Talya tossed and turned, burying herself under the blankets, as if that could make her mind stop churning.
She heard her son whimper from his bed. She lifted him up and tried to calm him as her hands shook and her heart beat twice as fast.
How could she sleep tonight?
Tomorrow, her best friend since childhood would be sacrificing her life for the sake of the Jewish nation.
Talya had not eaten in 3 days, and she was physically weakened, but the mind games and constant thought had played more of a role in causing her diminished state.
She couldn’t fathom what Esther was feeling, thinking.
Was Esther sleeping tonight?
In that enormous palace, empty of joy, empty of soul, beautiful in all the wrong ways.
Esther’s home for so many years, yet Esther hasn’t been home in so many years.
The baby fell back asleep in Talya’s arms, and she moved to a pillow on the ground. She needed the comfort his small body gave to her.
Shushan was quiet in the dead of the night. Talya wondered how many eyes were still open, staring at the night sky.
It had been horribly long since Esther was taken. Eleven years since that painful day.
Talya had been away at her uncle’s house, assisting with his small children for a few months after his wife passed away, all the way in Persepolis. When she left, she hugged her best friend goodbye, naive, unknowing what the coming months would bring.
When she returned, her best friend had been kidnapped and preparations were underway to proclaim her as queen.
Talya cried for two weeks, unable to leave her bed, feeling a depth of guilt she could not even fathom. Then one day she was forced to go to the market, and as she did, the evil King Achashverosh was showing off his new wife on a escorted stroll through the Jewish area of Shushan. Talya locked eyes with Esther, and Esther’s eyes filled with tears.
Talya knew there could be immense danger for Esther if she dared to express displeasure about being the new Queen, so she made a fool out of herself by comically dropping the pears she held. Several people around her gave her angry looks, but when Talya met Esther’s eyes again, she saw a glint of amusement and the hint of a smile on her lips.
Nobody in the palace knew that Esther was Jewish, and therefore Talya could not soirée with Esther in her lavish new home. But they exchanged letters, sent through Mordechai and Hatach, and whenever Esther was let out of the palace for a brief showing, Talya focused all her love into the one glance they could afford.
She couldn’t imagine the depth of loneliness Esther felt in that huge palace, the lack of warmth, love and Torah that once surrounded her now gone, all taken in one fateful night.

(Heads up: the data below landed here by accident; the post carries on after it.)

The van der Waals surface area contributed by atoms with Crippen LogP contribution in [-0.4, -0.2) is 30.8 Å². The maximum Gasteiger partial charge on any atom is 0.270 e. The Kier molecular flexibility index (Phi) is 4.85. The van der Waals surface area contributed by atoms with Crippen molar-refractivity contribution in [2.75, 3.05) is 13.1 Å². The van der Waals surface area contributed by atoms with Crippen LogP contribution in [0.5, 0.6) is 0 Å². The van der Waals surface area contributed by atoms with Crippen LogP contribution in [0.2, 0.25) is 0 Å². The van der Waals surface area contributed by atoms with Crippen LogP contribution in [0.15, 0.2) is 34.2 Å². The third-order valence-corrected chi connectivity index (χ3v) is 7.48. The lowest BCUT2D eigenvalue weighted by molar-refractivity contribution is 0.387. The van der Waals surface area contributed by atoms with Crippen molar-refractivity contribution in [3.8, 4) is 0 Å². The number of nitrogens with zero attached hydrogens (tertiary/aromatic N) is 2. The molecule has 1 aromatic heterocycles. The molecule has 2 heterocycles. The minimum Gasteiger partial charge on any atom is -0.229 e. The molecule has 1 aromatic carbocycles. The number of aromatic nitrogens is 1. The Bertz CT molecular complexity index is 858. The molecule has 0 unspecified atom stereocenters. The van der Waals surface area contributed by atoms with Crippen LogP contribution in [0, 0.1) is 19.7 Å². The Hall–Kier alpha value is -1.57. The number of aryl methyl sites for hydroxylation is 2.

Talya lay the baby gently on his bed and tip toed quietly out of the house, careful not to wake her husband and other sleeping children.
She looked up at the starry sky. It was a beautiful night, the kind of night Esther had loved as a kid.
As soon as the thought entered her mind, Talya forced it out.
“No, this will not be Esther’s last night alive.”
Talya felt the lump in her throat returning, the tears coming again.
Mordechai was so brave, so resilient in his faith. He had visited their home earlier that day, and he had not one doubt in his mind that a miracle would occur.
Talya wished for even an ounce of his strength. But it was so hard, oh so hard, to stop the bad thoughts from coming in.
“Don’t you see, Talya?” Mordechai had cried “this is why Esther has been living in that palace for eleven years. For this moment! Can you imagine that G-d would forsake us?”
Talya shook her head as she continued to pray, unable to do anything else but fast and pray, as they had done for the last three days.
The impending doom of the 13th of Adar was looming, less than a year away. They should been celebrating the Pesach Seder that night, but they were fasting.
Talya’s heart dipped in pain as she bit back the thought that perhaps this was their last chance to celebrate Passover at all.
The door across from Talya opened, startling her from her thoughts. She brushed her tears away as her neighbor stepped out of her house.
“Can’t sleep?” Avigail called softly.
Talya shook her head. Avigail crossed the path and embraced Talya. As soon as Avigail’s arms were around her, Talya’s tears came quickly. She could no longer hold them back.
The two women stood, in tears, their stomachs empty, but full of fear, their hearts trying so hard to believe.
But when life unfolds so slowly, when the future can only be known once it has passed, belief is the most difficult to find.
It had been eleven years since Esther had been taken from their small neighborhood, eleven years since she had been a part of their everyday life. She had laughed with them, inspired them and cooked with them.
For eleven years she had been unreachable, growing less familiar each day.
And tomorrow she would risk death in order to save them.
And nobody knew if the plan would work. It was a plan of desperation. A hope, a tiny fire kindled and strengthened by their leader Mordechai.
And on the night that families should be united around tables, singing songs, drinking wine and eating matzah together, celebrating freedom, some sat alone and some sat together, whispering words of prayer, asking their G-d to split the sea once more.
Blog Post: 24/52
Disclaimer: This story may not be historically, biblically, or anything correct. I used my creative license to give life and emotion to a story we read each year. If you’ve never heard the story, read it here: http://www.chabad.org/holidays/purim/article_cdo/aid/645995/jewish/The-Basic-Purim-Story.htm